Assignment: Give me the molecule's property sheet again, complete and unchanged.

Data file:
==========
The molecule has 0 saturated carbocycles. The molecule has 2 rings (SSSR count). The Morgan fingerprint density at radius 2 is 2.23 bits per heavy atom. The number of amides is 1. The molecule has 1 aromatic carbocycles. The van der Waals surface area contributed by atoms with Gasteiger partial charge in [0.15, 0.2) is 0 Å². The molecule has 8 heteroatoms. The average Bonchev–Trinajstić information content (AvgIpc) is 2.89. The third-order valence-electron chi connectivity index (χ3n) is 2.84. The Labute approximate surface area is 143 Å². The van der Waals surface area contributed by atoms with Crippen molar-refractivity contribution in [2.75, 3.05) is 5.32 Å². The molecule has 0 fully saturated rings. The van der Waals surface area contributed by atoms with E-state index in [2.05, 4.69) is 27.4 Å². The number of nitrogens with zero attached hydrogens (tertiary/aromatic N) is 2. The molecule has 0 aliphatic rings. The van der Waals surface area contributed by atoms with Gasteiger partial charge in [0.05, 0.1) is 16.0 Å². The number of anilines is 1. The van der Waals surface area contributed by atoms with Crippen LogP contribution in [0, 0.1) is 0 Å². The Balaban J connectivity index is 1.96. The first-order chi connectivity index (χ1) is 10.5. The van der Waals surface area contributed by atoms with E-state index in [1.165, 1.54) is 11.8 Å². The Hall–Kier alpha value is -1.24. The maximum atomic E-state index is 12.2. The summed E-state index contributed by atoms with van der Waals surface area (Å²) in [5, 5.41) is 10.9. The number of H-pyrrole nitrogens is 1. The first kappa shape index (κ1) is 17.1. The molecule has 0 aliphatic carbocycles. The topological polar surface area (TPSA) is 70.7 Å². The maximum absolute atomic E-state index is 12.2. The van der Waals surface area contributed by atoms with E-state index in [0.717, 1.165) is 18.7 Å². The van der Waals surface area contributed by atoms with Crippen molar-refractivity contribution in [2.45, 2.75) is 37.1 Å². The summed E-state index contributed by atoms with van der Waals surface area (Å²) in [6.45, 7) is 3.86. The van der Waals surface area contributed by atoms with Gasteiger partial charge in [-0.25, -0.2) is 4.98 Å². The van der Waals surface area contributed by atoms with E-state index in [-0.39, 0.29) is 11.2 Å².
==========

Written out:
The molecule has 0 saturated carbocycles. The molecule has 2 rings (SSSR count). The Morgan fingerprint density at radius 2 is 2.23 bits per heavy atom. The number of amides is 1. The molecule has 1 aromatic carbocycles. The van der Waals surface area contributed by atoms with Gasteiger partial charge in [0.15, 0.2) is 0 Å². The molecule has 8 heteroatoms. The average Bonchev–Trinajstić information content (AvgIpc) is 2.89. The third-order valence-electron chi connectivity index (χ3n) is 2.84. The Labute approximate surface area is 143 Å². The van der Waals surface area contributed by atoms with Crippen molar-refractivity contribution in [2.75, 3.05) is 5.32 Å². The molecule has 0 fully saturated rings. The van der Waals surface area contributed by atoms with E-state index in [2.05, 4.69) is 27.4 Å². The number of nitrogens with zero attached hydrogens (tertiary/aromatic N) is 2. The molecule has 0 aliphatic rings. The van der Waals surface area contributed by atoms with Gasteiger partial charge in [0.05, 0.1) is 16.0 Å². The number of anilines is 1. The van der Waals surface area contributed by atoms with Crippen LogP contribution in [0, 0.1) is 0 Å². The Balaban J connectivity index is 1.96. The first-order chi connectivity index (χ1) is 10.5. The van der Waals surface area contributed by atoms with E-state index in [1.165, 1.54) is 11.8 Å². The Hall–Kier alpha value is -1.24. The maximum atomic E-state index is 12.2. The summed E-state index contributed by atoms with van der Waals surface area (Å²) in [5, 5.41) is 10.9. The number of H-pyrrole nitrogens is 1. The first kappa shape index (κ1) is 17.1. The molecule has 0 aliphatic carbocycles. The topological polar surface area (TPSA) is 70.7 Å². The maximum absolute atomic E-state index is 12.2. The van der Waals surface area contributed by atoms with E-state index in [0.717, 1.165) is 18.7 Å². The van der Waals surface area contributed by atoms with Crippen molar-refractivity contribution in [2.45, 2.75) is 37.1 Å². The summed E-state index contributed by atoms with van der Waals surface area (Å²) in [6.45, 7) is 3.86. The van der Waals surface area contributed by atoms with Gasteiger partial charge in [-0.25, -0.2) is 4.98 Å². The van der Waals surface area contributed by atoms with E-state index in [-0.39, 0.29) is 11.2 Å².